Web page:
How Home & School Environment Affect Student Achievement
How should student achievement be measured? Many schools are moving away from traditional measurements such as letter grades and testing. Assessment of achievement should reflect a student’s ability to use and understand what they’ve learned.
There is strong evidence that school climate – student/teacher relationships; values and norms; shared practices – affects student achievement. Students respond when schools emphasize academic excellence and promote positive interpersonal relationships.
Educators as role models impact students’ establishing goals for knowledge attainment, how they view their personal strengths, and their goals for the future. In contrast, students will assume negative perceptions by teachers of their abilities; such as, being thought of as lazy, unmotivated, or lacking ability. Teachers can have a positive effect on student achievement by encouraging students to do their best and by having high expectations of student performance.
School-wide interventions promoting healthy interpersonal relationships can drive improvement in student achievement. Interventions should stress building strong bonds between school mission and removal of barriers to full participation by all students in school activities fostering an affinity for school.
The home environment sets the stage for openness to learning; appreciation for achievement; and opportunity for learning outside of school. Creating a positive atmosphere in the home that nurtures, encourages, and responds to a child’s needs in a caring and fostering way will promote healthy academic achievement. A positive home environment that promotes student achievement will include provide ample reading materials, visits to libraries and regional enrichment opportunities such as museums or historical sites & time with intellectual peers.
Parents purposefully involving themselves in their child’s academic life by setting a positive tone about the importance of education can strongly influence achievement. When parents and caregivers provide strong and clear messages about aspirations for their children regarding school performance, student achievement is positively impacted. A transcript of this chat may be found at Wakelet.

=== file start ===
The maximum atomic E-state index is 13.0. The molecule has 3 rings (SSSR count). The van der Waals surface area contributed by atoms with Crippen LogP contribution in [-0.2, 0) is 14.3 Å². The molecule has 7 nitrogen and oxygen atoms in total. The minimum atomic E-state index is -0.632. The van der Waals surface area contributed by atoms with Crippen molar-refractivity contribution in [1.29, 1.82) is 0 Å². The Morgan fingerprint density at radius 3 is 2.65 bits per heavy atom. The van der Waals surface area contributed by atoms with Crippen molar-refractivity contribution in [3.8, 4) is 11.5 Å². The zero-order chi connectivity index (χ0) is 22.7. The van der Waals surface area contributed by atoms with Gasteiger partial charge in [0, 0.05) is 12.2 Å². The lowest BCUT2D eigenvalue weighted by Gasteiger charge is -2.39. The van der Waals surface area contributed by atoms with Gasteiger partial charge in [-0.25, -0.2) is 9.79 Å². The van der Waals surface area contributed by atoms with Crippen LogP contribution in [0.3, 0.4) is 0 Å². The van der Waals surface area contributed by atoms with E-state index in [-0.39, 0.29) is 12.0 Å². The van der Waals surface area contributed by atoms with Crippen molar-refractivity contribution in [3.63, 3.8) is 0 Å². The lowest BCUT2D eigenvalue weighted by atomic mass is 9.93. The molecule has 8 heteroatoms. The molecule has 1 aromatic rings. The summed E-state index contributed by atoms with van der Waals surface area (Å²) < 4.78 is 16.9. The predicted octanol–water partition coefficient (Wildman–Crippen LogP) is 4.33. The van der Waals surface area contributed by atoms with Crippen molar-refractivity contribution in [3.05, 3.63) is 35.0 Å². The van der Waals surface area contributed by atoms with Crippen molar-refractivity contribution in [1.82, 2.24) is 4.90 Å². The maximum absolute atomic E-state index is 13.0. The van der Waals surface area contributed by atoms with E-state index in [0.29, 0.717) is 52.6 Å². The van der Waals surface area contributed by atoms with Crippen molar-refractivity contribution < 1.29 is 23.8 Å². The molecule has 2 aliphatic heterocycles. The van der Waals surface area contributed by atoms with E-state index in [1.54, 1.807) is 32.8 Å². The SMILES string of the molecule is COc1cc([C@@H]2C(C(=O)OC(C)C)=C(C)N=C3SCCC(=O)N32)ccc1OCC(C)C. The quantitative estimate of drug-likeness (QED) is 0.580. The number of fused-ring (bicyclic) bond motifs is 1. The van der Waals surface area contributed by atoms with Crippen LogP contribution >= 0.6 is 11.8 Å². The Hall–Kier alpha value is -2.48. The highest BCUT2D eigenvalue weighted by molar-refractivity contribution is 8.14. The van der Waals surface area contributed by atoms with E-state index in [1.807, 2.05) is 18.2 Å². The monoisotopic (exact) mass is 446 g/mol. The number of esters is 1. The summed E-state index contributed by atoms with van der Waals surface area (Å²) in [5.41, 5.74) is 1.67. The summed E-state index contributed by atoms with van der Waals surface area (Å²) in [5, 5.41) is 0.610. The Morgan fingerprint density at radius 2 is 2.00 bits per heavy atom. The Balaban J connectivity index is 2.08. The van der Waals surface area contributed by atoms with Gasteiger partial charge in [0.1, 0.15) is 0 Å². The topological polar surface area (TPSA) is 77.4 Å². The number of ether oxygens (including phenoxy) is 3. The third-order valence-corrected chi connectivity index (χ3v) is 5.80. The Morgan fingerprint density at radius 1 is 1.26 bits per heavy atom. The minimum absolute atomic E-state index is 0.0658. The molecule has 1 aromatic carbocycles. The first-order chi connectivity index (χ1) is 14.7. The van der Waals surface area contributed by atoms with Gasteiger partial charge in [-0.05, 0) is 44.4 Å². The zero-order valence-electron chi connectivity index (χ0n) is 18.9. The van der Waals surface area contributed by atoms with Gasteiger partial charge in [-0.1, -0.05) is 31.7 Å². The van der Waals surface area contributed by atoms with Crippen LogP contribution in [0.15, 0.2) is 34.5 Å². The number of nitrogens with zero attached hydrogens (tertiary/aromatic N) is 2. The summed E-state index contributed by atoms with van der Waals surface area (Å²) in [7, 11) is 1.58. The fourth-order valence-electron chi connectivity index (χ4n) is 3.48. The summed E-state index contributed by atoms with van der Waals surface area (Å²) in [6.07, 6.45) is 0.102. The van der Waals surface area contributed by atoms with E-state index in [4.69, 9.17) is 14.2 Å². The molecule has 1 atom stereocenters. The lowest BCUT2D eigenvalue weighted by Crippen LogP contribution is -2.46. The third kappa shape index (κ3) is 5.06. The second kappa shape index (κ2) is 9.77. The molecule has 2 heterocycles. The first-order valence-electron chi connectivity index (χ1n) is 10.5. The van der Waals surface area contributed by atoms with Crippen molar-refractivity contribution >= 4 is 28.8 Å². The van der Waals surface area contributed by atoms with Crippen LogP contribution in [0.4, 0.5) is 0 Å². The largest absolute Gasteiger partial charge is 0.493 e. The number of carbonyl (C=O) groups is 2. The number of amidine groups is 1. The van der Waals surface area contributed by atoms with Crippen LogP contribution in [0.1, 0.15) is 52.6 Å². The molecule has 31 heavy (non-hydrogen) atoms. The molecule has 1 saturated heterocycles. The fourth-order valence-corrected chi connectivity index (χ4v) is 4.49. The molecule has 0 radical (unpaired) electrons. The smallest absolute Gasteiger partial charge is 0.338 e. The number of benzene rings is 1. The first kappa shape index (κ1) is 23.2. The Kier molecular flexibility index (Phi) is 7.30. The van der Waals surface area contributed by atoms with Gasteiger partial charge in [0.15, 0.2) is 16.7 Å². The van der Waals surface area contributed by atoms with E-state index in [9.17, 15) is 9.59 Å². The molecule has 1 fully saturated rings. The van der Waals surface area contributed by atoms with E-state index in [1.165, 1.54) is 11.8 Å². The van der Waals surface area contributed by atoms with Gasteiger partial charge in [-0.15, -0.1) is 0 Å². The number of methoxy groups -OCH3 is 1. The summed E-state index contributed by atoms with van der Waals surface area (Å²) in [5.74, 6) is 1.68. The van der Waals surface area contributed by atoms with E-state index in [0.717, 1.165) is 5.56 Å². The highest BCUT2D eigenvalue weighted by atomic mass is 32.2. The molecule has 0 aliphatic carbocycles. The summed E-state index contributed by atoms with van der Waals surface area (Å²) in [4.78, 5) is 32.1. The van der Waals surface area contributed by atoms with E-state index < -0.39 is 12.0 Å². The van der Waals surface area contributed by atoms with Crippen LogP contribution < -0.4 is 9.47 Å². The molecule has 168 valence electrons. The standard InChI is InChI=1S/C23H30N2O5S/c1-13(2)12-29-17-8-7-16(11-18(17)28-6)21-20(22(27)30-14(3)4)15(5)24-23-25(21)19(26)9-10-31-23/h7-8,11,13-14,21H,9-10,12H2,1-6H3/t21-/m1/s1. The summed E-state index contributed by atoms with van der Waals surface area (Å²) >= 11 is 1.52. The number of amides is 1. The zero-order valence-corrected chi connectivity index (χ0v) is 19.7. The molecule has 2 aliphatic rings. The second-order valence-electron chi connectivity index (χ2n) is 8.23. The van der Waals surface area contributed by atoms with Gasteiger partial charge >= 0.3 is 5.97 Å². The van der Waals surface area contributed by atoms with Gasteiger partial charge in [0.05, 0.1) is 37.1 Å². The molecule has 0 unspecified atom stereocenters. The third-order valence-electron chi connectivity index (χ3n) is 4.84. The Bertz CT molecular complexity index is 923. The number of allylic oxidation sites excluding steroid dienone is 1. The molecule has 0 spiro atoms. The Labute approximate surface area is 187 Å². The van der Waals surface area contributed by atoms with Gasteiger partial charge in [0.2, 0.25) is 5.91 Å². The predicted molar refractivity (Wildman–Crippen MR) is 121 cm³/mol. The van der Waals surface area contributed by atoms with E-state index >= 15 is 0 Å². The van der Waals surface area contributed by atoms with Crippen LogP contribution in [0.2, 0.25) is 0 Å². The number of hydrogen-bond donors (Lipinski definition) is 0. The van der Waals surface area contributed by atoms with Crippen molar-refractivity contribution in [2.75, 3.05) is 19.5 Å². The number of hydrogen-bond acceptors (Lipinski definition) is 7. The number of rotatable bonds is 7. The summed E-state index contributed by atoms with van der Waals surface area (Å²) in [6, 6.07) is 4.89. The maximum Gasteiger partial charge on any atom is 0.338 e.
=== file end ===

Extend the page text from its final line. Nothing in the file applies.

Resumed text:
Big changes at TAGT! This week, the appointment of Strategic Association Management was announced as our new management model and Paulina van Eeden Hill, CAE, as TAGT’s new Executive Director. Read more about these exciting changes here. Global #gtchat Powered by TAGT welcomes Paulina and looks forward to working with her and the great team at TAGT.
Global #gtchat Powered by the Texas Association for the Gifted and Talented is a weekly chat on Twitter. Join us Thursdays at 8E/7C/6M/5P in the U.S. and Fridays at Noon NZST/10 AM AEST/1 AM UK to discuss current topics in the gifted community and meet experts in the field. Transcripts of our weekly chats can be found at Wakelet. Our Facebook Page provides information on the chat and news and information regarding the gifted community. Also, checkout our Pinterest Page and Playlist on YouTube.
About the author: Lisa Conrad is the Moderator of Global #gtchat Powered by TAGT and Social Media Manager of the Global #gtchat Community. She is a longtime advocate for gifted children and also blogs at Gifted Parenting Support. Lisa can be contacted at: firstname.lastname@example.org
What Adults Can Learn from Kids (TED2010 8:06)
Graphic courtesy of Lisa Conrad
Posted on May 29, 2018, in Education, enrichment, family, gifted and talented, gifted education, parenting and tagged Academic Achievement, gtchat, Home Environment, School Climate, TAGT, Twitter. Bookmark the permalink. Leave a comment.